This is a paradox. The debate went well for the Government. Margaret Jay is the new Cabinet star, having made a well-nigh impregnable case in favour of abolishing the right of hereditary peers to vote, as a self standing first stage reform. (Some of it was enjoyably understated - like her passing remark that "for obvious reasons" the hereditary peerage did not exactly reflect today's multi-ethnic, multi-cultural Britain.)
She charmed and flattered the hereditary-dominated Lords, even as she pronounced its inexorable death sentence. She surgically exposed the fragility of the reactionary argument that, since it is hard to do everything, it is better to do nothing. She pointedly reminded Lord Cranborne, the Tory leader in the Lords (and as a Cecil, the aristocrat's aristocrat), of his grandfather's doctrine, pronounced immediately after the 1945 election, that Oppositions in the Lords should not set out to wreck bills pledged in the manifesto.
Above all, she made the most eloquent case the peers had yet heard for the correct view that a non-hereditary Upper House, even an appointed one, is objectively better than a hereditary one. In short, while she did not win the war this week, she had easily the better of the argument.
So where is Mr Hague's opportunity? It concerns, of course, the matter of what happens next. On this subject, ministers are much more opaque, although Baroness Jay made a good fist of sounding sincere when she said that the Government's planned Royal Commission on a democratic chamber was much more than a mere delaying tactic.
Even those ministers who do not, in private, actually defend the idea of a permanent appointed second chamber, lay heavy emphasis on the complexities of creating a democratic Upper House. Will it be regionally based, part of the gradual construction of a federal Britain? What will be the electoral system? What proportion will be unelected to preserve the independent crossbench element? Will it contain representatives of institutions such as the CBI, or the TUC, or the universities?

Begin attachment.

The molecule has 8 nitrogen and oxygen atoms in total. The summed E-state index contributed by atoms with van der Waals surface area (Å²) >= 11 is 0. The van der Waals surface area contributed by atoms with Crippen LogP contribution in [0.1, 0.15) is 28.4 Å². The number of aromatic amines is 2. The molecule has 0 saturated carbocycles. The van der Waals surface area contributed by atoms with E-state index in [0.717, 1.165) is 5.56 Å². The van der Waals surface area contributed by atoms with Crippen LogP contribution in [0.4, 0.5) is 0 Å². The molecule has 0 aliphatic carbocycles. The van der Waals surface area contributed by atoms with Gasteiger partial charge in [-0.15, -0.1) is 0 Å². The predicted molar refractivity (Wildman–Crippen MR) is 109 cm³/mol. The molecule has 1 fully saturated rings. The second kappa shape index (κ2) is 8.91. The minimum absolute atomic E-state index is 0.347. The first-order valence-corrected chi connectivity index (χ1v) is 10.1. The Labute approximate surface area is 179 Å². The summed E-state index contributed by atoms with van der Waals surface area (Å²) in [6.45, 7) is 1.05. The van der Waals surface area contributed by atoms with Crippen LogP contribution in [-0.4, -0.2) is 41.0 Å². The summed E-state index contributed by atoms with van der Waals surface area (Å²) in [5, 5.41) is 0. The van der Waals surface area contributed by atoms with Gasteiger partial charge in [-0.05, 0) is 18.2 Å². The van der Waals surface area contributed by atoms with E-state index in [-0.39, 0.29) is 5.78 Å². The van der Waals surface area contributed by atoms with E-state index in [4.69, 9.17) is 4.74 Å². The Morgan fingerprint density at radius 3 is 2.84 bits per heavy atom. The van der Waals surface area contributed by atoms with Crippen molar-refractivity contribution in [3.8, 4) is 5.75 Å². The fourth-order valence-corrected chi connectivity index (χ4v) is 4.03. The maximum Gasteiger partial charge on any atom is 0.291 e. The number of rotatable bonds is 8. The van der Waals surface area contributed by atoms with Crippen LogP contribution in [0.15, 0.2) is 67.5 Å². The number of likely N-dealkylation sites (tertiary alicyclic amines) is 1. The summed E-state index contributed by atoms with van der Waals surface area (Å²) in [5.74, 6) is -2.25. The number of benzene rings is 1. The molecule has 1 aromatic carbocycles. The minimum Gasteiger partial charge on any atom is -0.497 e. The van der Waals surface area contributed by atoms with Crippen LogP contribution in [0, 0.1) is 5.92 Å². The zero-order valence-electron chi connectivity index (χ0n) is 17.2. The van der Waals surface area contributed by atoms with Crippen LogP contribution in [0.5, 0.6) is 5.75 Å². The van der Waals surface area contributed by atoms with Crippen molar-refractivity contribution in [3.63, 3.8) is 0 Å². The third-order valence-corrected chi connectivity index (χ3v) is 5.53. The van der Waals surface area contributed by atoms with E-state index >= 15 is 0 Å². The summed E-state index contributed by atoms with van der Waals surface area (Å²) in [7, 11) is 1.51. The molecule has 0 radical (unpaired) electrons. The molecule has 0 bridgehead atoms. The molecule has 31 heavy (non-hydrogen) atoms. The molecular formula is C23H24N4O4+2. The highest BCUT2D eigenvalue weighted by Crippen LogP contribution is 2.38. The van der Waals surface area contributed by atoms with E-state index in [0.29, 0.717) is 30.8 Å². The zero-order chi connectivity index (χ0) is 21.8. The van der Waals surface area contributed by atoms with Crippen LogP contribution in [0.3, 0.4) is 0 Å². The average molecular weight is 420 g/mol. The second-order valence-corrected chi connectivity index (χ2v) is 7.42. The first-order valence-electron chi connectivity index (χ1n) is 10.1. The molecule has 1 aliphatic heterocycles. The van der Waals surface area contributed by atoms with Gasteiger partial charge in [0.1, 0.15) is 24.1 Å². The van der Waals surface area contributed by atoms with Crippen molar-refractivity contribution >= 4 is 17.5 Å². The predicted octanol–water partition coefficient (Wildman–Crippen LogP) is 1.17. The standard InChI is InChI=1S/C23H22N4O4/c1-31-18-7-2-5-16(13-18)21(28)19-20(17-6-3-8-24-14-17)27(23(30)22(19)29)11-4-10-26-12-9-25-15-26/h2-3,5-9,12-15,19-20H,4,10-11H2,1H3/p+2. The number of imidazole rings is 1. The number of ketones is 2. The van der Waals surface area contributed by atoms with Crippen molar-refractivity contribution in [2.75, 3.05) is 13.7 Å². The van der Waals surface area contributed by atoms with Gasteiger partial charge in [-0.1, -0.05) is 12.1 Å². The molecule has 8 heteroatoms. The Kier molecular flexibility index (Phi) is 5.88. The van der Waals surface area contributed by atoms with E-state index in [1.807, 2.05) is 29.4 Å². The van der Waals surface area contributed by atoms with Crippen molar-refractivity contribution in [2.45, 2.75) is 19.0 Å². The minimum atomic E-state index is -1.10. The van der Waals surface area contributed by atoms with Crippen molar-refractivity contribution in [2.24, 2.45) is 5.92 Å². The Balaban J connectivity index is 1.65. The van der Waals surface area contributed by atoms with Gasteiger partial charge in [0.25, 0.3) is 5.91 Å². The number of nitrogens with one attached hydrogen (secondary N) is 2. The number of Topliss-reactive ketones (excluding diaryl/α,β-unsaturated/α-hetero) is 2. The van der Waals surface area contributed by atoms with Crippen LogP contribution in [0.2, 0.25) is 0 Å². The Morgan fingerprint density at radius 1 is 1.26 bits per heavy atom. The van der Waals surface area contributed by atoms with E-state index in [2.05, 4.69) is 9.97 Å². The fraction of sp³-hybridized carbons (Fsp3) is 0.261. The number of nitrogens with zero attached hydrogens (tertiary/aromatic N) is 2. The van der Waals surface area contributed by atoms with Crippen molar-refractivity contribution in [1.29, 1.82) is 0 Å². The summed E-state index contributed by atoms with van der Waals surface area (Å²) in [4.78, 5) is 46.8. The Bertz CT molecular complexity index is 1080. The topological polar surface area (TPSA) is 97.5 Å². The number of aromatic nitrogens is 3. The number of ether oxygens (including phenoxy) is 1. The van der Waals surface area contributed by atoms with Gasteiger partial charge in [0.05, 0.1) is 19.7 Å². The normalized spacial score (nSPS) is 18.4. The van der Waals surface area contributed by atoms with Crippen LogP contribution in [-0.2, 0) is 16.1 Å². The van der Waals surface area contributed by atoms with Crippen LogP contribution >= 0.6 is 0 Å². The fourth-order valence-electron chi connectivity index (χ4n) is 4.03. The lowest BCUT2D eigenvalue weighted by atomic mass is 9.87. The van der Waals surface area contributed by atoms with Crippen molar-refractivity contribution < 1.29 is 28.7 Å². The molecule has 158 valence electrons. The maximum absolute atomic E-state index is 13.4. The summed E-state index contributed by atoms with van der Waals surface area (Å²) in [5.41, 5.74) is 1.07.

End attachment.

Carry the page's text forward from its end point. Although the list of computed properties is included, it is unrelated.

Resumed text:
All of these questions are now to be considered by a Royal Commission, the timetable of which will now await the publication of the White Paper on Lords Reform next month.
And they are genuinely big questions. To take one example, the more democratic the Lords is, the more threatened the Commons will feel, because it no longer enjoys a monopoly as an elected British legislature. Nor is it possible to separate the question of the electoral system for the Commons from that of the Lords. Is one to be elected by a "fairer" system than the other?
But, big as they are, as long as the Government rests between the two stages of reform, it will be open to the criticism that it has substituted one undemocratic body, albeit a much more varied and representative one, for another. The Prime Minister's decision to introduce an independent element into the appointments system demonstrates the Government's sensitivity on this issue. But, while that may deal with the jibe about the second chamber being filled with Prime Ministerial cronies, it does little or nothing for the charge that a reformed Upper House would still be a super- quango.
All of which the Tories have been pointing out to anyone who will listen. The problem is that this has, so far, sounded rather hollow from a party still largely showing, at least in the Lords, a solid, if partially concealed preference for the status quo.